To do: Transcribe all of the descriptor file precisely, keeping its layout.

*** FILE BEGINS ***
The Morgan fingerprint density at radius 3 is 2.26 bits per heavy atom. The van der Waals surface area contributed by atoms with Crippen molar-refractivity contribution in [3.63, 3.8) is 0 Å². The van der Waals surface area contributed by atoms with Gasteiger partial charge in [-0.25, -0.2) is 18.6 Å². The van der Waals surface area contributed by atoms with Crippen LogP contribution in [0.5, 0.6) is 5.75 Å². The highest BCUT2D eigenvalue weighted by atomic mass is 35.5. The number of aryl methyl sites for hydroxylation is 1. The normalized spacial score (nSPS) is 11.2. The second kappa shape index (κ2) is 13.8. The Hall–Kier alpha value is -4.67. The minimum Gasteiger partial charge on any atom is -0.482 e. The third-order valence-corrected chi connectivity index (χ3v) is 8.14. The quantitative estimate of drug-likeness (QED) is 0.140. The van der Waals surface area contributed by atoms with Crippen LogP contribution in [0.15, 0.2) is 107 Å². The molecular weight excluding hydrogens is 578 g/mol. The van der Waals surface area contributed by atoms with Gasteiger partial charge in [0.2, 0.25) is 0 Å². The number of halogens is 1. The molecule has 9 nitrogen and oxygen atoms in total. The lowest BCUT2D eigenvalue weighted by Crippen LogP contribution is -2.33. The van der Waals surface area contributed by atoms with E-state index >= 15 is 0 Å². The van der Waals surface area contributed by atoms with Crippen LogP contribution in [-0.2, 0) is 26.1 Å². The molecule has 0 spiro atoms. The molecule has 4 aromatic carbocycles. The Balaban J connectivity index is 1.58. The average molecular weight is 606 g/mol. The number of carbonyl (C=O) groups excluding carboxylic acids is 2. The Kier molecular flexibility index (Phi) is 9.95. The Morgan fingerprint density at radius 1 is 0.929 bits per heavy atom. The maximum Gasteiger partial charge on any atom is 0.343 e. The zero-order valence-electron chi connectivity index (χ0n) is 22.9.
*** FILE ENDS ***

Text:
The Morgan fingerprint density at radius 3 is 2.26 bits per heavy atom. The van der Waals surface area contributed by atoms with Crippen molar-refractivity contribution in [3.63, 3.8) is 0 Å². The van der Waals surface area contributed by atoms with Gasteiger partial charge in [-0.25, -0.2) is 18.6 Å². The van der Waals surface area contributed by atoms with Crippen LogP contribution in [0.5, 0.6) is 5.75 Å². The highest BCUT2D eigenvalue weighted by atomic mass is 35.5. The number of aryl methyl sites for hydroxylation is 1. The normalized spacial score (nSPS) is 11.2. The second kappa shape index (κ2) is 13.8. The Hall–Kier alpha value is -4.67. The minimum Gasteiger partial charge on any atom is -0.482 e. The third-order valence-corrected chi connectivity index (χ3v) is 8.14. The quantitative estimate of drug-likeness (QED) is 0.140. The van der Waals surface area contributed by atoms with Crippen LogP contribution in [0.15, 0.2) is 107 Å². The molecular weight excluding hydrogens is 578 g/mol. The van der Waals surface area contributed by atoms with Gasteiger partial charge in [0.2, 0.25) is 0 Å². The number of halogens is 1. The molecule has 9 nitrogen and oxygen atoms in total. The lowest BCUT2D eigenvalue weighted by Crippen LogP contribution is -2.33. The van der Waals surface area contributed by atoms with E-state index >= 15 is 0 Å². The van der Waals surface area contributed by atoms with Crippen LogP contribution in [-0.2, 0) is 26.1 Å². The molecule has 0 spiro atoms. The molecule has 4 aromatic carbocycles. The Balaban J connectivity index is 1.58. The average molecular weight is 606 g/mol. The number of carbonyl (C=O) groups excluding carboxylic acids is 2. The Kier molecular flexibility index (Phi) is 9.95. The Morgan fingerprint density at radius 1 is 0.929 bits per heavy atom. The maximum Gasteiger partial charge on any atom is 0.343 e. The zero-order valence-electron chi connectivity index (χ0n) is 22.9.